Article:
Simon_P wrote:Well it wouldn't because lb and kgf are units of weight and lbf and N are units of force.


Was just being 'old school' and speaking colloquially Simon, old manuals and my old torque wrench say "lb.ft" and I see my newer torque wrenches say "Foot Pounds". No 'force' mentioned as we all assume we are on planet Earth where 1 pound (mass) will generate 1 'pound force' with only very very small variations depending upon where on the planet you happen to be.

lb ft.jpg


Lecture on units not needed thank you... halfway through my college education we swapped from C.G.S. to S.I. units to satisfy the Metrication Board and part of trying to join the Common Market. What a bloody nightmare!
Cycles per Second, which every layman understood, became Hertz, only known as a large car rental company... (by the way, that's a joke, I do know about Heinrich). I'm amused to see that courses in Electrical Power and Electromagnetism are now being taught in CGS with the tutor saying in the prospectus "I believe it is easy to argue that CGS is more appropriate for teaching electromagnetism to physics students".

On a final note ... out of interest what is the 'f' in 'kgf' for, for f* sake? - or am I being too pedantic.. :lol:
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Re: Torque setting for front calipers

Postby alan e » Sun 19.02.2017, 17:34

PLEASE PLEASE PLEASE no more its Sunday thank you and may the force be with you.
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Re: Torque setting for front calipers

Postby Steve A » Sun 19.02.2017, 17:59

:twisted: Of course all this is pointless if you don't zero your torque wrench after using it as it will loose it's accuracy :P
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Re: Torque setting for front calipers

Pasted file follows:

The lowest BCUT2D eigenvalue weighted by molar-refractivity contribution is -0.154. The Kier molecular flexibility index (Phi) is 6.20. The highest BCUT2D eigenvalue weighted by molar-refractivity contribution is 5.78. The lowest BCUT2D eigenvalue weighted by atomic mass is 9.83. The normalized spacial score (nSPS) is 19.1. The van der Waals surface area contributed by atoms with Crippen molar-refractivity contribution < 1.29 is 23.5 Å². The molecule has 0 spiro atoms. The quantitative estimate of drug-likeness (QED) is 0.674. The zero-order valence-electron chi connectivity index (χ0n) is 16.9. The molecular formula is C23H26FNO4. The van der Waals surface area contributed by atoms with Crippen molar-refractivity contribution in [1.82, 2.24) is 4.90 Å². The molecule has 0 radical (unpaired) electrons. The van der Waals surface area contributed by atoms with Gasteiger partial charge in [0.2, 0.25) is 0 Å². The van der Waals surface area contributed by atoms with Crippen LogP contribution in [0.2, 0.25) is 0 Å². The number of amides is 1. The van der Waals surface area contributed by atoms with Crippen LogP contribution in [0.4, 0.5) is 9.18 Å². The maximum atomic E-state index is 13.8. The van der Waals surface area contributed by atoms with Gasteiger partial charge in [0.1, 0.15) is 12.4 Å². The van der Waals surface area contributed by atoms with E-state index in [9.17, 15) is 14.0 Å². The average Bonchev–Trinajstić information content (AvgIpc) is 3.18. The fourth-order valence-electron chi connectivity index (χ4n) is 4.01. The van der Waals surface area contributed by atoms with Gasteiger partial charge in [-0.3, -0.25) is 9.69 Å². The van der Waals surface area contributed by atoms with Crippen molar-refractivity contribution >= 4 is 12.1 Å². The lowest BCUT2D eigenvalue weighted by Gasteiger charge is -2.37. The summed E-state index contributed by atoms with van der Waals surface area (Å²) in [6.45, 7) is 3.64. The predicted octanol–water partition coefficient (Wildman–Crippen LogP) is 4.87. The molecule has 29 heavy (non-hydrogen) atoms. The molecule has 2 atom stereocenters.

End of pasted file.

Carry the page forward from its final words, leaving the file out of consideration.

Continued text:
Postby Simon_P » Sun 19.02.2017, 20:37

Indeed Phil,I got the old school bit and the absurdity of it all.

At least Dave got it with his gallons to ounces, even though he quoted pints, but then I suppose thats inflation (or age!) for you.

Foot Pounds is a unit of energy - That's BTU rather than lb.ft ;)

lotusflasherman wrote:On a final note ... out of interest what is the 'f' in 'kgf' for, for f* sake? - or am I being too pedantic..
kgf (Kilograms force) is a non-SI metric unit - since the kg is a unit of mass, the force due to gravity is 1kgf (= 9.80665 N if you want it quoted in SI units) ... much like the force of a 1lb weight exerts 1lbf.

The reason normal people like the imperial system is because it is based on practical reality. I expect moments have been described at weight x distance i.e. lb.ft for a long time before anyone invented the concepts of force, gravity or for that matter mass (pun intended). When it comes to weight SI units don't make the grade, we all describe weight incorrectly in terms of kg rather than Newtons...,. bonkers - I rest your case!
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Re: Torque setting for front calipers

Postby sheriff464 » Tue 21.02.2017, 21:06

Bern,I saw your post on torque settings for the slider bolts which secure the caliper to the hub! My question is: would you use threadlock on the bolts when torqueing up? Cheers from Sheriff 464.
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Re: Torque setting for front calipers

Postby Bern » Wed 22.02.2017, 09:11

The new bolts I used had a dry threadlock on already.

I would have put a wet threadlock on them if they didn't, and done them up to the same torque. I have heard that you should reduce the torque with a wet threadlock, but I never have!